"With the 9th Circuit's decision not being overturned, manufacturers that do not comply with the CEC's Title 20 requirements cannot sell or install their products in California even though the products comply with all federal requirements," said Stephen Yurek, ARI's general counsel.
In 2003, the U.S. District Court in Sacramento ruled in favor of U.S. appliance manufacturers and placed an injunction against CEC's enforcement of its regulations for EPCA-covered products. The CEC appealed to the U.S. Court of Appeals for the 9th Circuit in San Francisco and won a 2-1 split decision in June 2005, reversing the lower court's verdict. ARI and the other associations then petitioned the U.S. Supreme Court to review the Court of Appeals decision. On May 17, the Office of the U.S. Solicitor General submitted a legal brief to the U.S. Supreme Court recommending that the court decline to review the June 2005 decision of the U.S. Court of Appeals for the 9th Circuit that upheld CEC regulations as not preempted by federal law.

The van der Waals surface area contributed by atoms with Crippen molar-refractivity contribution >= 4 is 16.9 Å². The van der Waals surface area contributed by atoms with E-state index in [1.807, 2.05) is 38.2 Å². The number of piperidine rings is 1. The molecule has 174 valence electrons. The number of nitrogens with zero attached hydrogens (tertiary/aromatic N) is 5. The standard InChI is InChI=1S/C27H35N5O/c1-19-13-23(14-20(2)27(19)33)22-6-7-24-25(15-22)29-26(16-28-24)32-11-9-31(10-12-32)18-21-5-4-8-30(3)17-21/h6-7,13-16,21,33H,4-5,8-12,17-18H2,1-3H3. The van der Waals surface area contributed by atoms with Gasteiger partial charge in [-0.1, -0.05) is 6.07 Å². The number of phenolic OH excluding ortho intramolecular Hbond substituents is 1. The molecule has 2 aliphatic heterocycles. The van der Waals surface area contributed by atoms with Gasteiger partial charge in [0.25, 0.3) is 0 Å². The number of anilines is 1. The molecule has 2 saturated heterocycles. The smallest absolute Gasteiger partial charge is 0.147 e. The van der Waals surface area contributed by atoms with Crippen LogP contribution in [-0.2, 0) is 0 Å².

"The purpose of EPCA was to ensure that U.S. manufacturers could operate in a stable, predictable environment, working toward compliance with one federal standard, rather than a patchwork of state or regional standards," said Yurek. "Unfortunately, the U.S. Supreme Court's decision not to hear our case allows other states to follow California's lead by setting their own conflicting appliance efficiency regulations, which will eventually hurt U.S. manufacturers and drive jobs overseas."
Publication date: 07/03/2006